Skift Take

Housekeepers are one of the key figures in Wednesday’s May Day rallies. While hotel wages have gone up, unions say that overworking is still an issue.

Some unionized hotel workers will participate in May Day rallies across the U.S. and Canada on Wednesday, pushing for more employee fairness and wage increases, especially as the hotel industry bounces back from the pandemic. 

According to Unite Here — a labor union representing about 300,000 workers, including hospitality staff — about 230 union contracts will go up for renegotiation this year, covering around 40,000 hotel workers. But one role on the hotel staff is key to what’s driving these rallies: the housekeepers.

Last year, Marriott, Hilton, and Hyatt staff in Chicago, for example, negotiated for daily room cleaning and a minimum wage of $25 per hour, according to a release.

Unite Here prepared a rallying cry for Wednesday: “Respect our work, respect our guests.” To the union members, the employee experience translates to the guest experience.

Rallies are slated to start between 4 and 5 p.m. local time in 19 towns and cities, including tourism hubs like Miami but also communities like Greenwich, Connecticut.

Skift spoke with representatives from Unite Here local unions in the Boston, Toronto, and San Francisco areas to learn more about what’s driving these rallies. Marriott and Hilton did not immediately respond to Skift’s requests for comment.

Daily room cleaning 

Some housekeeper contracts mandate daily room cleaning, while others do not. As a result of the pandemic, automatic daily cleanings became less common. According to the union, hotels “trained” guests to expect less frequent service, even though pandemic restrictions have dropped. But this doesn’t ease the workload for room attendants.

“If a room goes multiple days without cleaning, it’s dirtier and harder for housekeepers to clean,” said a spokesperson on behalf of Unite Here and its San Francisco area local union. This makes turnovers and occasional cleanings more physically demanding for housekeepers, especially when a hotel is understaffed.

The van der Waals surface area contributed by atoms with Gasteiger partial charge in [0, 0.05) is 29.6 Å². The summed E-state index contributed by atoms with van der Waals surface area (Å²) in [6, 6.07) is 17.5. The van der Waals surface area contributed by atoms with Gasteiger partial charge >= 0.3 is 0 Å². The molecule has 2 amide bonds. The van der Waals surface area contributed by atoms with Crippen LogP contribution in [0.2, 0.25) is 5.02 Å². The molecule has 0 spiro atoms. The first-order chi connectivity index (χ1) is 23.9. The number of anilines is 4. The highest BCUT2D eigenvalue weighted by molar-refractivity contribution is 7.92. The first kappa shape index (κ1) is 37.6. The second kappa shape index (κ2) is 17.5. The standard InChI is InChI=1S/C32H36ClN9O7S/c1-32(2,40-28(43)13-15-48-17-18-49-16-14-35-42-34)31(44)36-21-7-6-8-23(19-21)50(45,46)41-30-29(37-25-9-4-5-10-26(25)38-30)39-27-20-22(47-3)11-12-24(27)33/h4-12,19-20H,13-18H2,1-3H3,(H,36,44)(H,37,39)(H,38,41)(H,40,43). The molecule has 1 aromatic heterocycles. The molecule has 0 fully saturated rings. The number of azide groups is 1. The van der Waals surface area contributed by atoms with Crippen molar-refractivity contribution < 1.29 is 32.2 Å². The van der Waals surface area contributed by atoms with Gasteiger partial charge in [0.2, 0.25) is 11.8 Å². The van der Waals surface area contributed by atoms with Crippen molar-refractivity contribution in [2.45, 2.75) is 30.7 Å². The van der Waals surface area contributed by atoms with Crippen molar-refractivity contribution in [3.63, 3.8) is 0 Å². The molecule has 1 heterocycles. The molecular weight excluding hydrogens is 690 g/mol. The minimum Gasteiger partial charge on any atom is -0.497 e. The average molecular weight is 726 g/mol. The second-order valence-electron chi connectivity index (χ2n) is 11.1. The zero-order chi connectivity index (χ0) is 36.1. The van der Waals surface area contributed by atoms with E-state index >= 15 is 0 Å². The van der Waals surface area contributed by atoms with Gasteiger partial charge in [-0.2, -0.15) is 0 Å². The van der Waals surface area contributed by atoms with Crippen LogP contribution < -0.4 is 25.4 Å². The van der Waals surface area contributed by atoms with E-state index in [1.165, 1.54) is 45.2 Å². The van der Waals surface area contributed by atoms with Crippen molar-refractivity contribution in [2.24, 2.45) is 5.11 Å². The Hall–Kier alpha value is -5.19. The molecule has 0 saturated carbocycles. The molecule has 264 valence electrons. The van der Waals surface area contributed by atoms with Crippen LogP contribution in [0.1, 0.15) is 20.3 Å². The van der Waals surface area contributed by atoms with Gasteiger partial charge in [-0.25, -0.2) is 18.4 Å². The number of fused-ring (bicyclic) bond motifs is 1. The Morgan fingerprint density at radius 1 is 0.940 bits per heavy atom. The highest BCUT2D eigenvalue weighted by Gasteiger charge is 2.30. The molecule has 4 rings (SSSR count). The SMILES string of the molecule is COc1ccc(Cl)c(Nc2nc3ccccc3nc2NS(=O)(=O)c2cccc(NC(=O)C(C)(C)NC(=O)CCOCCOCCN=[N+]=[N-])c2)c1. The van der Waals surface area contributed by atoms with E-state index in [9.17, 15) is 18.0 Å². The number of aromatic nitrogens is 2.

Fewer cleanings, more chemicals

The Toronto area union noted that more chemicals need to be used in these cases, too. Mahmoud Shabeeb, senior communications specialist for Unite Here Canada, also said that hotels may give guests “misleading excuses” as to why their rooms won’t be cleaned for three days.

“When rooms are not cleaned every day… they require more chemicals which are harmful to the environment, to the people who are cleaning, even to the fabrics that they’re cleaning,” Shabeeb said.

How far should wage increases go?

A spokesperson for the American Hotel and Lodging Association said in a statement, “There’s never been a better time to be a hotel employee.” The spokesperson said hotels are looking to hire more staff. As of preliminary February data from the U.S. Bureau of Labor Statistics, average U.S. hotel wages reached $23.84 an hour. Average hotel wages have generally gone up in the U.S. since the pandemic.

Shabeeb noted that, while wages can be in that range, attendants may only have 30 minutes to clean a room. This time doesn’t vary based on how long a room hasn’t been cleaned. According to the Unite Here spokesperson in San Francisco, this happens in the U.S., as well.

The Boston spokesperson said understaffing has led to task overloading. The cost of living in the city is well above the national average, leading the union to push for higher hourly wages as Boston tourism recovers. While hotel wages have gone up, the unions still don’t believe it’s in line with inflation.

“Whatever they are paid now, it’s just not enough,” the Boston area spokesperson said.

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Tags: coronavirus recovery, daily lodging report, hotels, housekeepers, labor, unions, unite here

Photo credit: Unite Here Local 75 Hampton Inn morning action from early April 2024. Source: Unite Here Local 75 Unite Here Local 75

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